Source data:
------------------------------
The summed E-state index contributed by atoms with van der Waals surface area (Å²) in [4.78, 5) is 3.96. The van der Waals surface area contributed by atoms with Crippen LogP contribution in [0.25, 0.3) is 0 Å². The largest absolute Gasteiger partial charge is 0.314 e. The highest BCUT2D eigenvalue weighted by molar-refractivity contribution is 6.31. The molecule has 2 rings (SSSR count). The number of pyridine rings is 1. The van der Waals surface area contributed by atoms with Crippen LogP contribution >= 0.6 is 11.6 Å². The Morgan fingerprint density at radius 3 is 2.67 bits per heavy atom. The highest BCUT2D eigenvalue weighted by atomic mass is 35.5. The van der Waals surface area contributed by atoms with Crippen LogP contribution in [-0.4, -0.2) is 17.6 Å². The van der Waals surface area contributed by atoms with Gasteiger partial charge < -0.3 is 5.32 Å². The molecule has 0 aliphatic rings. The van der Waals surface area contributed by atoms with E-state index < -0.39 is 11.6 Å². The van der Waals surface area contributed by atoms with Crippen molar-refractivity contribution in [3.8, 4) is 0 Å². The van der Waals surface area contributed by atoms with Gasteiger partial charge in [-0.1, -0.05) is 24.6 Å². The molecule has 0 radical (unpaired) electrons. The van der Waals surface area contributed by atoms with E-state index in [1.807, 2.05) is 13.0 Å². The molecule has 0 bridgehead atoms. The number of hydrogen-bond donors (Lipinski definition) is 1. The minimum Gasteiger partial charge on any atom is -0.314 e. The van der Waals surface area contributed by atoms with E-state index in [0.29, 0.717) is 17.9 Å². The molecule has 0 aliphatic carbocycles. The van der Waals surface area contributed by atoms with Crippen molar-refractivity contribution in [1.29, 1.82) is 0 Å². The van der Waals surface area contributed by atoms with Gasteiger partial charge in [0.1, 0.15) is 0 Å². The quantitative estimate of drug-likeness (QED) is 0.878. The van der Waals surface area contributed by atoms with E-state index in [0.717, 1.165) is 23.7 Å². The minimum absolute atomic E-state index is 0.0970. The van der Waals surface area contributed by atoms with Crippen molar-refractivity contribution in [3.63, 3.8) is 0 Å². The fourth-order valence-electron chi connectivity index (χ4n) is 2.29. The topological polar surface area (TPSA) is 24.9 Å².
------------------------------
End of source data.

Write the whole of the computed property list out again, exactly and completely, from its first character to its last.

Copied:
The summed E-state index contributed by atoms with van der Waals surface area (Å²) in [4.78, 5) is 3.96. The van der Waals surface area contributed by atoms with Crippen LogP contribution in [0.25, 0.3) is 0 Å². The largest absolute Gasteiger partial charge is 0.314 e. The highest BCUT2D eigenvalue weighted by molar-refractivity contribution is 6.31. The molecule has 2 rings (SSSR count). The number of pyridine rings is 1. The van der Waals surface area contributed by atoms with Crippen LogP contribution >= 0.6 is 11.6 Å². The Morgan fingerprint density at radius 3 is 2.67 bits per heavy atom. The highest BCUT2D eigenvalue weighted by atomic mass is 35.5. The van der Waals surface area contributed by atoms with Crippen LogP contribution in [-0.4, -0.2) is 17.6 Å². The van der Waals surface area contributed by atoms with Gasteiger partial charge < -0.3 is 5.32 Å². The molecule has 0 aliphatic rings. The van der Waals surface area contributed by atoms with E-state index < -0.39 is 11.6 Å². The van der Waals surface area contributed by atoms with Crippen molar-refractivity contribution in [3.8, 4) is 0 Å². The van der Waals surface area contributed by atoms with Gasteiger partial charge in [-0.1, -0.05) is 24.6 Å². The molecule has 0 radical (unpaired) electrons. The van der Waals surface area contributed by atoms with E-state index in [1.807, 2.05) is 13.0 Å². The molecule has 0 bridgehead atoms. The number of hydrogen-bond donors (Lipinski definition) is 1. The minimum Gasteiger partial charge on any atom is -0.314 e. The van der Waals surface area contributed by atoms with E-state index in [0.29, 0.717) is 17.9 Å². The molecule has 0 aliphatic carbocycles. The van der Waals surface area contributed by atoms with Crippen molar-refractivity contribution in [1.29, 1.82) is 0 Å². The van der Waals surface area contributed by atoms with Gasteiger partial charge in [0.1, 0.15) is 0 Å². The quantitative estimate of drug-likeness (QED) is 0.878. The van der Waals surface area contributed by atoms with E-state index in [0.717, 1.165) is 23.7 Å². The minimum absolute atomic E-state index is 0.0970. The van der Waals surface area contributed by atoms with Crippen molar-refractivity contribution in [3.63, 3.8) is 0 Å². The fourth-order valence-electron chi connectivity index (χ4n) is 2.29. The topological polar surface area (TPSA) is 24.9 Å².